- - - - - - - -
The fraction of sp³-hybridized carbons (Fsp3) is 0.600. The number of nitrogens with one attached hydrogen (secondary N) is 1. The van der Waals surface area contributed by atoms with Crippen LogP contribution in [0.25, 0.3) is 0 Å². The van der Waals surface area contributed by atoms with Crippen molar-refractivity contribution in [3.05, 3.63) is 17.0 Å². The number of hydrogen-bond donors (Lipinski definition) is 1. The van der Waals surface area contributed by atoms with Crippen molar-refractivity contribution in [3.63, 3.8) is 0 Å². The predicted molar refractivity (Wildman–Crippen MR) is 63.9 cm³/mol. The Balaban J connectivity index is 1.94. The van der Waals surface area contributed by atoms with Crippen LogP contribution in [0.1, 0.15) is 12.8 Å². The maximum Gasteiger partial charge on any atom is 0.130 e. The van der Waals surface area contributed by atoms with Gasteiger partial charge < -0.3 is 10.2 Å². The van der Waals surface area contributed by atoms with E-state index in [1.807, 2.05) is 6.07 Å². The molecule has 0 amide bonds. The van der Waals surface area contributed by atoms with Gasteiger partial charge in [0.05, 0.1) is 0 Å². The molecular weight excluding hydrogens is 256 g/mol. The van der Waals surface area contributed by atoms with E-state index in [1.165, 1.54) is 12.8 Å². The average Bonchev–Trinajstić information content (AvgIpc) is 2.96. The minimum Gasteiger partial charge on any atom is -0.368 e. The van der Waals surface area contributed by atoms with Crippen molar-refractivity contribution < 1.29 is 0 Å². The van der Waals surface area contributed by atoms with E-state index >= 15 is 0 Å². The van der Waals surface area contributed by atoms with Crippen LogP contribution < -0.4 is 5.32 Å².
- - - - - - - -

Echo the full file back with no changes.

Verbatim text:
The fraction of sp³-hybridized carbons (Fsp3) is 0.600. The number of nitrogens with one attached hydrogen (secondary N) is 1. The van der Waals surface area contributed by atoms with Crippen LogP contribution in [0.25, 0.3) is 0 Å². The van der Waals surface area contributed by atoms with Crippen molar-refractivity contribution in [3.05, 3.63) is 17.0 Å². The number of hydrogen-bond donors (Lipinski definition) is 1. The van der Waals surface area contributed by atoms with Crippen molar-refractivity contribution in [3.63, 3.8) is 0 Å². The predicted molar refractivity (Wildman–Crippen MR) is 63.9 cm³/mol. The Balaban J connectivity index is 1.94. The van der Waals surface area contributed by atoms with Crippen LogP contribution in [0.1, 0.15) is 12.8 Å². The maximum Gasteiger partial charge on any atom is 0.130 e. The van der Waals surface area contributed by atoms with Gasteiger partial charge < -0.3 is 10.2 Å². The van der Waals surface area contributed by atoms with E-state index in [1.807, 2.05) is 6.07 Å². The molecule has 0 amide bonds. The van der Waals surface area contributed by atoms with Gasteiger partial charge in [0.05, 0.1) is 0 Å². The molecular weight excluding hydrogens is 256 g/mol. The van der Waals surface area contributed by atoms with E-state index in [1.165, 1.54) is 12.8 Å². The average Bonchev–Trinajstić information content (AvgIpc) is 2.96. The minimum Gasteiger partial charge on any atom is -0.368 e. The van der Waals surface area contributed by atoms with Crippen molar-refractivity contribution < 1.29 is 0 Å². The van der Waals surface area contributed by atoms with E-state index >= 15 is 0 Å². The van der Waals surface area contributed by atoms with Crippen LogP contribution < -0.4 is 5.32 Å².